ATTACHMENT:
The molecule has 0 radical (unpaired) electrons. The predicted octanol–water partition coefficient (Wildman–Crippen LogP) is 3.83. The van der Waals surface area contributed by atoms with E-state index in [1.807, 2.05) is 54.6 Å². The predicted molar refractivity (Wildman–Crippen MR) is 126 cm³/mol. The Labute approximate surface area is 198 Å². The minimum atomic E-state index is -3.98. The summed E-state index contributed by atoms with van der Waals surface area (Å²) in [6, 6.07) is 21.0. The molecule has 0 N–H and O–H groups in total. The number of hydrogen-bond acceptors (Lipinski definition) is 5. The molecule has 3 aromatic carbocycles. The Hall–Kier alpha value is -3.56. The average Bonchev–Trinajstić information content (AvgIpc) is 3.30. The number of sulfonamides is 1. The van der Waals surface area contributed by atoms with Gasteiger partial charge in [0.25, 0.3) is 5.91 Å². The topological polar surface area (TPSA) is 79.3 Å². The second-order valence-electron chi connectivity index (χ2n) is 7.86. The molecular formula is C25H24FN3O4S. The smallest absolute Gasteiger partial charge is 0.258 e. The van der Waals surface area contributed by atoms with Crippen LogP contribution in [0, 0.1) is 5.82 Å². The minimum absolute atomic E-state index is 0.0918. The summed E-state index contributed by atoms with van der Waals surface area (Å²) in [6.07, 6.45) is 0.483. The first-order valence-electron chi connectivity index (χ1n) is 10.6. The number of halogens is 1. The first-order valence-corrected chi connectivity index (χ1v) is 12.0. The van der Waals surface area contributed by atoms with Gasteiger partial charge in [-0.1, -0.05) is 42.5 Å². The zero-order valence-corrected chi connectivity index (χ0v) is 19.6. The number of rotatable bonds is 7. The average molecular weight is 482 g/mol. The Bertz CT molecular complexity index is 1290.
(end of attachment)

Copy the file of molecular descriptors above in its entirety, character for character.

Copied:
The molecule has 0 radical (unpaired) electrons. The predicted octanol–water partition coefficient (Wildman–Crippen LogP) is 3.83. The van der Waals surface area contributed by atoms with E-state index in [1.807, 2.05) is 54.6 Å². The predicted molar refractivity (Wildman–Crippen MR) is 126 cm³/mol. The Labute approximate surface area is 198 Å². The minimum atomic E-state index is -3.98. The summed E-state index contributed by atoms with van der Waals surface area (Å²) in [6, 6.07) is 21.0. The molecule has 0 N–H and O–H groups in total. The number of hydrogen-bond acceptors (Lipinski definition) is 5. The molecule has 3 aromatic carbocycles. The Hall–Kier alpha value is -3.56. The average Bonchev–Trinajstić information content (AvgIpc) is 3.30. The number of sulfonamides is 1. The van der Waals surface area contributed by atoms with Gasteiger partial charge in [0.25, 0.3) is 5.91 Å². The topological polar surface area (TPSA) is 79.3 Å². The second-order valence-electron chi connectivity index (χ2n) is 7.86. The molecular formula is C25H24FN3O4S. The smallest absolute Gasteiger partial charge is 0.258 e. The van der Waals surface area contributed by atoms with Crippen LogP contribution in [0, 0.1) is 5.82 Å². The minimum absolute atomic E-state index is 0.0918. The summed E-state index contributed by atoms with van der Waals surface area (Å²) in [6.07, 6.45) is 0.483. The first-order valence-electron chi connectivity index (χ1n) is 10.6. The number of halogens is 1. The first-order valence-corrected chi connectivity index (χ1v) is 12.0. The van der Waals surface area contributed by atoms with Gasteiger partial charge in [-0.1, -0.05) is 42.5 Å². The zero-order valence-corrected chi connectivity index (χ0v) is 19.6. The number of rotatable bonds is 7. The average molecular weight is 482 g/mol. The Bertz CT molecular complexity index is 1290.